Support #FReadom and Support Each Other
If you are a constant reader of this blog, you may be familiar with the #FReadom movement that originated in Texas. Though students are on winter break, the fight for the freedom to read is still on. If you are not familiar, #FReadom is a group of Texas school librarians fighting recent Texas state Republican lawmaker attacks on public school students’ freedom to read. The most significant “banned book list” was that of Representative Matt Krause. #FReadom got major news coverage on CNN, so even though the students are on winter break, the fight for their freedom to read is still on on full force.
The Texas Library Association (TLA) is a powerhouse among state library associations. The TLA Annual Conference is attended by many non-Texas residents, especially youth library workers busy with Summer Reading by the time ALA Annual gets going. Naturally, they have a multitude of resources for Texan library workers experiencing material challenges, including an intellectual freedom hotline and information regarding professional liability insurance. More specifically, on Tuesday, January 25th, TLA will be holding a talk on Legal & Policy Issues Related to Materials Challenges at 3:30pm central time. The Office of Intellectual Freedom’s very own Deborah Caldwell-Stone will be a panelist so if you are a TLA member, be sure to attend this free webinar ($25 to nonmembers)!
Speaking of OIF, the Office has taken in over 300 challenge reports since September 1st, 2021. This is not counting challenge reports from January-August 2021. For reference, this is considered a high number for just a few months. The years:
- 2020 had 156 book challenge cases
- 2019 had 377 book challenge cases
- 2018 had 347 book challenge cases
- 2017 had 354 book challenge cases
- 2016 had 323 book challenge cases
- 2015 had 275 book challenge cases
OIF staff have been working hard to provide support to at least 275 of those Fall 2021 challenge reports. Many of the “problem books” seem to be on the shelves of school libraries or within school curricula. Oklahoma’s legislature just introduced a bill so radical that one would hope it never becomes law. That being said, public library workers should not feel exempt for too long. We are all in this together and we need to support one another.
Llano County Library, TX shut down over the holiday break for a thorough review of every single children’s book in the library system. There is no indication as to what their review procedure was, but it does seem like an interesting piece of news. Public libraries, this phenomenon could very well be coming your way. In this issue, we need to stand firm. We know that we do not have pornography on our shelves, readily available to children. There may be graphic images in certain books because it is best to be direct to a child going through puberty. Or even just to explain to the very young about who has what parts – kids have questions! Those images are not intended to arouse anyone. Printing out the dictionary definition of pornography on a posterboard and bringing it to a school board meeting does not make library books pornography, nor library staff child-pornographers. That’s ridiculous. This is emotional rhetoric intended to incense.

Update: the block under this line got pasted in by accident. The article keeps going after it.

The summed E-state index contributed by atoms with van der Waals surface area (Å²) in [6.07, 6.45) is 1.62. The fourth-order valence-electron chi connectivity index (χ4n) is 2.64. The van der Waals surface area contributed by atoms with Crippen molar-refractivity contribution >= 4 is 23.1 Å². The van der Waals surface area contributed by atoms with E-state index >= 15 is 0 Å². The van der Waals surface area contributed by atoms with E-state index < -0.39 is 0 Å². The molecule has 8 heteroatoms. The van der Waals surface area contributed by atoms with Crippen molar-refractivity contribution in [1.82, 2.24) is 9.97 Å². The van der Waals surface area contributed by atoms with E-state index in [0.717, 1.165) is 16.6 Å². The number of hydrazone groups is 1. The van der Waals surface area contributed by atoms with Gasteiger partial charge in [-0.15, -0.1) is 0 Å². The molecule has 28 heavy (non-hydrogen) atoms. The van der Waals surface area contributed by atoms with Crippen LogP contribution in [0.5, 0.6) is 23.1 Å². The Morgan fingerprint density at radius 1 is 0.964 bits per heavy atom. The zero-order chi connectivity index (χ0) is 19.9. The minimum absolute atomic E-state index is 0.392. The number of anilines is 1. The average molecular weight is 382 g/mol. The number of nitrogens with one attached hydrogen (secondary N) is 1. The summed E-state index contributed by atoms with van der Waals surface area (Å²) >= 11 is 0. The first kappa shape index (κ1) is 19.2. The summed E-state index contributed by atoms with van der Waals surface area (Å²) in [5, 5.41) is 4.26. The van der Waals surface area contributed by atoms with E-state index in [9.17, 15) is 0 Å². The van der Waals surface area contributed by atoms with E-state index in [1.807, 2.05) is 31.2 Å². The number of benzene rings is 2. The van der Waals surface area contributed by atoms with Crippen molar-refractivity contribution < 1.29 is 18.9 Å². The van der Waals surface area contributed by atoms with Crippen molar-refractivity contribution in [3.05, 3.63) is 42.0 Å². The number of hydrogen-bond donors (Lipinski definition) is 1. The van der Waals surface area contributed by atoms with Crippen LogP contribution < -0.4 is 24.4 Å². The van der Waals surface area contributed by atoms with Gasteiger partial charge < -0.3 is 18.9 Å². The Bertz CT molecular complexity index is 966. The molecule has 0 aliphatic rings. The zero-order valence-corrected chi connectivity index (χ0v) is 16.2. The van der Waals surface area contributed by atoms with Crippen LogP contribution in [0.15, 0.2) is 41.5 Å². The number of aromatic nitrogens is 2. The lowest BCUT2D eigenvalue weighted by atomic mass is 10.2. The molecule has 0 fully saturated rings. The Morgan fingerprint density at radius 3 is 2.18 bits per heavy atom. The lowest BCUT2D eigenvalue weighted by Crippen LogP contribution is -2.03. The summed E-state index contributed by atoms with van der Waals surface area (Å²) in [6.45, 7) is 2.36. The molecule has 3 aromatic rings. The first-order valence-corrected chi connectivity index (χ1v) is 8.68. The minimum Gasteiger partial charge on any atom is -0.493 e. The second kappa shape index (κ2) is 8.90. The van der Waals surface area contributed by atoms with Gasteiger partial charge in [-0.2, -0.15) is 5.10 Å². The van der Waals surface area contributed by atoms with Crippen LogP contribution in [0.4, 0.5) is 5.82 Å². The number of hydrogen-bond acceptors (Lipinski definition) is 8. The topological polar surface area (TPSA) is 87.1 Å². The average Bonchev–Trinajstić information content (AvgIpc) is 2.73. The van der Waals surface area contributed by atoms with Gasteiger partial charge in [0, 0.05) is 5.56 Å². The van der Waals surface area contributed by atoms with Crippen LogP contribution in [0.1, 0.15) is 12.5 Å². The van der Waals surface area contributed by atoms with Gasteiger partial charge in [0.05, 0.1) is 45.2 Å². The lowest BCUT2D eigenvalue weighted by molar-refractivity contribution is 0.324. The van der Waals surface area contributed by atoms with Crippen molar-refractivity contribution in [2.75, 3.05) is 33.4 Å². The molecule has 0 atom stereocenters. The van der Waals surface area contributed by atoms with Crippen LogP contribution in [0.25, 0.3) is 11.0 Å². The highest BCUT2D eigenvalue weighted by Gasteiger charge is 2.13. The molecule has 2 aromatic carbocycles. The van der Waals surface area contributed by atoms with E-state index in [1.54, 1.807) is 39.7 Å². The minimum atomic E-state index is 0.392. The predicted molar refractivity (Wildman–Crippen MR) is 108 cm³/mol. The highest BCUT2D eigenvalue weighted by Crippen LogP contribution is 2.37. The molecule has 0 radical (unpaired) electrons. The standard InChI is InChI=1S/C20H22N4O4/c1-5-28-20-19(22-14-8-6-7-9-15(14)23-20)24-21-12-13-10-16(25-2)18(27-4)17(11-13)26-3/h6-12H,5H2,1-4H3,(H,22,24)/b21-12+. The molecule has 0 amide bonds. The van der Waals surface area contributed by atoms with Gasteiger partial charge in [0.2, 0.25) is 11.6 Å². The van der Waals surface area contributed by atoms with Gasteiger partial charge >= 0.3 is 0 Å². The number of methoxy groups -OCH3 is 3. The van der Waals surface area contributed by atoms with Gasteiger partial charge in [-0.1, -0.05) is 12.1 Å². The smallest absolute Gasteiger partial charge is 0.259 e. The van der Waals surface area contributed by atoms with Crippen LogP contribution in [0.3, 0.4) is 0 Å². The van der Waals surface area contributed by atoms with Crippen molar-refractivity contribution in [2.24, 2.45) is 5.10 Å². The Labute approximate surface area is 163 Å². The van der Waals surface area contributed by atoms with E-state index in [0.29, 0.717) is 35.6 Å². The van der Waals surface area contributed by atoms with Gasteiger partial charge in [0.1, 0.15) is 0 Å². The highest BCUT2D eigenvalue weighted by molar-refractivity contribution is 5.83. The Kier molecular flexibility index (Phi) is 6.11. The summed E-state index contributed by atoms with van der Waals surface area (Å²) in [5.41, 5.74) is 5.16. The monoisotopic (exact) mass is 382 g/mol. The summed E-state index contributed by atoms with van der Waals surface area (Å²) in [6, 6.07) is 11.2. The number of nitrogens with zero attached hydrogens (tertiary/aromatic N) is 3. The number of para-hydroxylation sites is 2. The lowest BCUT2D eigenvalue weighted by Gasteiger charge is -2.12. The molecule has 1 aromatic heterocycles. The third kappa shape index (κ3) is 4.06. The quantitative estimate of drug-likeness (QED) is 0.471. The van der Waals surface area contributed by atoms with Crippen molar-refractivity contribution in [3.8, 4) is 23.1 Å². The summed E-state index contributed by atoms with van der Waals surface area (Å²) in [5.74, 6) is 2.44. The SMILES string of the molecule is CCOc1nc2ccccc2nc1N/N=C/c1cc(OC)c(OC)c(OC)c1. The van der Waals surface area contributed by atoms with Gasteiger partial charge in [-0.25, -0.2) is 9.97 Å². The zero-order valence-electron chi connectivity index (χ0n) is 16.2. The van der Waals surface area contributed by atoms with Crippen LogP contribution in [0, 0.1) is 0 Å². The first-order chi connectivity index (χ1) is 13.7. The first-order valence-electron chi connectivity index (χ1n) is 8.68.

The world is indeed a dark place. There are many terrible things happening to children. School and youth library workers sometimes see evidence of this from their young patrons. As TLA President Elect Mary Woodward said in the aforementioned CNN article, “School librarians do not go into this business to harm kids.” The library is usually an escape from all of that. Books, movies, video games, and even study rooms offer figurative and literal escapes within a community fourth space. Kids need their libraries to escape bullying, strained home situations, or even their own minds. And let’s be real, adults have been heavy on the study room bookings to escape kids at home too.
As we all know from library school, books are for use. Every reader has their books and every book has its readers. Libraries make these books quick & easy to find. These book collections will grow and change over time since the library is a growing organism. Gender Queer, George, Lawn Boy, and Beyond Magenta might not be for you but they are for someone. If such books are not for you, leaving them on the shelves for someone else is very much within your circle of control.
Maybe you work in a law library, which is pretty far removed from the current wave of book challenges. Or maybe you work in an entirely different field and are just reading this blog for fun! You can support intellectual freedom in a multitude of ways:
- Donating to the American Library Association
- Donating to the Texas Library Association
- Donating to the Freedom to Read Foundation’s Judith F. Krug memorial fund
- Donating to the National Coalition Against Censorship
Finally, and I know this is a big ask, but if you have reported book challenges to the Office of Intellectual Freedom, please be sure to follow up with any good news! We always like to hear about happy outcomes. Cheers to 2022!
Holly Eberle is the Teen Programming and Outreach Librarian at the Algonquin Area Public Library District in Illinois. She received her MLIS from the University of Illinois in December 2015. In addition to intellectual freedom, she is also passionate about the opioid epidemic and getting Narcan inside every public library.
How do we get a t-shirt? Minnesota librarians want to support the Texas librarians.